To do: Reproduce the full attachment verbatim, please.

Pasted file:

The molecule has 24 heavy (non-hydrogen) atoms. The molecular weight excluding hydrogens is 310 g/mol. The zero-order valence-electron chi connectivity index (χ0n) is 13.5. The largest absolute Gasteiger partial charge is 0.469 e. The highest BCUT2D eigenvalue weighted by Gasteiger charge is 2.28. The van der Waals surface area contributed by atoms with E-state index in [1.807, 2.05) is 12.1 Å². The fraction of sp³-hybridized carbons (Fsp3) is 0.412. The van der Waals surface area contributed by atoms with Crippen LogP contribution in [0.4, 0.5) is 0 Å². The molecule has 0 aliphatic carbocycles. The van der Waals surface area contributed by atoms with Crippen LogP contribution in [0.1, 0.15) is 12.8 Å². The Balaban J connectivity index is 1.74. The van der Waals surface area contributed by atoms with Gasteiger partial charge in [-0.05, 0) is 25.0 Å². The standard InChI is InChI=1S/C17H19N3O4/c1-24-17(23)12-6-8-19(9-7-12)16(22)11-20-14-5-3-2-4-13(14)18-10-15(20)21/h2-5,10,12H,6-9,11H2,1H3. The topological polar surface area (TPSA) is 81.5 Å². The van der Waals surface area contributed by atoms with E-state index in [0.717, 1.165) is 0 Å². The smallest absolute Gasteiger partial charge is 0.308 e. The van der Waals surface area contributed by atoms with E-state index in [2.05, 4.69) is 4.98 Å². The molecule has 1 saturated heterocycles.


The molecule has 24 heavy (non-hydrogen) atoms. The molecular weight excluding hydrogens is 310 g/mol. The zero-order valence-electron chi connectivity index (χ0n) is 13.5. The largest absolute Gasteiger partial charge is 0.469 e. The highest BCUT2D eigenvalue weighted by Gasteiger charge is 2.28. The van der Waals surface area contributed by atoms with E-state index in [1.807, 2.05) is 12.1 Å². The fraction of sp³-hybridized carbons (Fsp3) is 0.412. The van der Waals surface area contributed by atoms with Crippen LogP contribution in [0.4, 0.5) is 0 Å². The molecule has 0 aliphatic carbocycles. The van der Waals surface area contributed by atoms with Crippen LogP contribution in [0.1, 0.15) is 12.8 Å². The Balaban J connectivity index is 1.74. The van der Waals surface area contributed by atoms with Gasteiger partial charge in [-0.05, 0) is 25.0 Å². The standard InChI is InChI=1S/C17H19N3O4/c1-24-17(23)12-6-8-19(9-7-12)16(22)11-20-14-5-3-2-4-13(14)18-10-15(20)21/h2-5,10,12H,6-9,11H2,1H3. The topological polar surface area (TPSA) is 81.5 Å². The van der Waals surface area contributed by atoms with E-state index in [0.717, 1.165) is 0 Å². The smallest absolute Gasteiger partial charge is 0.308 e. The van der Waals surface area contributed by atoms with E-state index in [2.05, 4.69) is 4.98 Å². The molecule has 1 saturated heterocycles.